Little is known about the water safety beliefs, swimming skills, and behaviors that might be associated with beachgoers' perception of drowning risk. New Zealand adult beachgoers (N = 3,371) were surveyed to assess beach swimming frequency, swimming skill, swimming behaviors and perception of the risk of drowning in five pre-validated scenarios. Thirty-two percent of beachgoers estimated that they could currently swim less than 25 m; 55% reported that they had swum outside lifeguard-patrolled areas, and 26% had swum after consuming alcohol. Young adults and men were more likely to self-report strong swimming skill, more frequent at-risk swimming behavior, and low perception of drowning risk. High swimming frequency, better self-reported swimming skill, and previous at-risk swimming behaviors were all associated with a lower perception of risk of the case scenarios Addressing tendencies to overestimate swimming skill and underestimate drowning risk should be focal points of drowning-prevention interventions, especially among young male adults.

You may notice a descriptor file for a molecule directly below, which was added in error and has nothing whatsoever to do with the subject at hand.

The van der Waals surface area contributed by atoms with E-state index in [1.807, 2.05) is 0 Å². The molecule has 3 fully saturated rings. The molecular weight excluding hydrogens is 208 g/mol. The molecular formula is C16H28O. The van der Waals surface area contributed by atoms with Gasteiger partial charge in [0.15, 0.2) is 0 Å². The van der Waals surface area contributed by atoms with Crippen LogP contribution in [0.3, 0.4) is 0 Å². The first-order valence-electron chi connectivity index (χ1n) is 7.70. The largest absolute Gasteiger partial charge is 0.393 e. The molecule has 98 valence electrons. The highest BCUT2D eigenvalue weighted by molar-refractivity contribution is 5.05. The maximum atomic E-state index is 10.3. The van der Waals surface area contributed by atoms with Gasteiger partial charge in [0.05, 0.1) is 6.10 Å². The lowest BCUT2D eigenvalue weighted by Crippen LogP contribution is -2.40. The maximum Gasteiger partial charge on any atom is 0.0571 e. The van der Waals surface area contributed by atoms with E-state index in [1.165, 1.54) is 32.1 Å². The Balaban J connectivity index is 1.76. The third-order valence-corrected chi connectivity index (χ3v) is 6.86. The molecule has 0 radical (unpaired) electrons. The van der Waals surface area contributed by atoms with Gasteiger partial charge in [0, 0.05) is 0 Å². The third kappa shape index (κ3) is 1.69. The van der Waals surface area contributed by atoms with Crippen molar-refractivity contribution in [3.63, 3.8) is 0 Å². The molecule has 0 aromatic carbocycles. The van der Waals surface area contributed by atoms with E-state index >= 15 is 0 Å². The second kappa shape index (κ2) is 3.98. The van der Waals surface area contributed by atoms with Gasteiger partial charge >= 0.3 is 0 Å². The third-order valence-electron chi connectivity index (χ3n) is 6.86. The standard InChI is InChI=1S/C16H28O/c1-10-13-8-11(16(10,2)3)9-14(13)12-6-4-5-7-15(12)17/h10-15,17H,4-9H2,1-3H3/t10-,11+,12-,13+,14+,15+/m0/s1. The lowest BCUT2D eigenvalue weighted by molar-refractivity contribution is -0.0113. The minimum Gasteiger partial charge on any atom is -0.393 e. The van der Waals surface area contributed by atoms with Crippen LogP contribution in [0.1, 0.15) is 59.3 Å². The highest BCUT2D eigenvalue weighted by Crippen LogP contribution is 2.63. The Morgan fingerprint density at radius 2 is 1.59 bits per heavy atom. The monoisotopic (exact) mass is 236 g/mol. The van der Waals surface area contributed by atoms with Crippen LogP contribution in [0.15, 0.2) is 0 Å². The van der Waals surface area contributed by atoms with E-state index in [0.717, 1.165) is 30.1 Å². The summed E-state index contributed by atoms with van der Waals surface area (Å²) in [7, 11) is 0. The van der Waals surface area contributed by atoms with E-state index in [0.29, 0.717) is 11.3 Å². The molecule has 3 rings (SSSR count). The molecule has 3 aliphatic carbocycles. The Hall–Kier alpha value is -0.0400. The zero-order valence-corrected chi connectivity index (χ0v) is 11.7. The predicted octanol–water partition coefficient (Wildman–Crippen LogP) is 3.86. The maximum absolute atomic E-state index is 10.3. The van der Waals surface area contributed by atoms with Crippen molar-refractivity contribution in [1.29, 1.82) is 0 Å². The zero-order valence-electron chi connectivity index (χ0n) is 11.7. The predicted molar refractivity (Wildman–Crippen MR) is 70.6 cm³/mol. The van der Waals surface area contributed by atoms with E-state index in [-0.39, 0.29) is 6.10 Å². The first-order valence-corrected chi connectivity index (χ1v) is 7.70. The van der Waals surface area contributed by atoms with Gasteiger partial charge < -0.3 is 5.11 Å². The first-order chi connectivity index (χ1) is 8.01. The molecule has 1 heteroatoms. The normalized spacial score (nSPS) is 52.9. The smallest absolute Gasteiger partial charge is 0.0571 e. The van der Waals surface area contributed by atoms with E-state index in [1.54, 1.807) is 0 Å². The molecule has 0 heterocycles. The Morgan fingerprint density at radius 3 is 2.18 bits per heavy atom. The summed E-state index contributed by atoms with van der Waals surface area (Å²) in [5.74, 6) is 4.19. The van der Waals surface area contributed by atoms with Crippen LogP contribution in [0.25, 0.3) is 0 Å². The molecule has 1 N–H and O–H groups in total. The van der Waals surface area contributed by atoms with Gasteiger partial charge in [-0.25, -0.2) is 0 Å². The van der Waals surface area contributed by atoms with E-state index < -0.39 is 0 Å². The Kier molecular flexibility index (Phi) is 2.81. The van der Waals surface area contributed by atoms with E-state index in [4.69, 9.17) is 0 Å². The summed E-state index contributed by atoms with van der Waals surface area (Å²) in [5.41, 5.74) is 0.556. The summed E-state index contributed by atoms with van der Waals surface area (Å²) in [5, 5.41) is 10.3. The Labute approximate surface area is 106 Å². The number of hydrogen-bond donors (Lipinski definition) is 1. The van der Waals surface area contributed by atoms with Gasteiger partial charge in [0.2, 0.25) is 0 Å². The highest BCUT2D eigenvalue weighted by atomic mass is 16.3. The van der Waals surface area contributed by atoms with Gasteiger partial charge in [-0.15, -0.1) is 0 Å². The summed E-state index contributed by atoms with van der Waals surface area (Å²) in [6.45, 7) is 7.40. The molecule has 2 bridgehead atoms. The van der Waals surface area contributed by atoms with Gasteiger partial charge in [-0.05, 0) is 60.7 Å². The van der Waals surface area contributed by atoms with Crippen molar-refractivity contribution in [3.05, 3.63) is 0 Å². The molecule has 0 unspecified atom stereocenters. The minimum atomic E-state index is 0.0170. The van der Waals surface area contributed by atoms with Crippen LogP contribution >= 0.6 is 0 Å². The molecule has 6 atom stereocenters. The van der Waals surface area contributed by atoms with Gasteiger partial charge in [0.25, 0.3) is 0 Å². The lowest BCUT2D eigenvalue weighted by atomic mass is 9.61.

McCool, Judith P.; Moran, Kevin; Ameratunga, Shanthi; and Robinson, Elizabeth
"New Zealand beachgoers' swimming behaviours, swimming abilities, and perception of drowning risk,"
International Journal of Aquatic Research and Education: Vol. 2:
1, Article 2.
Available at: https://scholarworks.bgsu.edu/ijare/vol2/iss1/2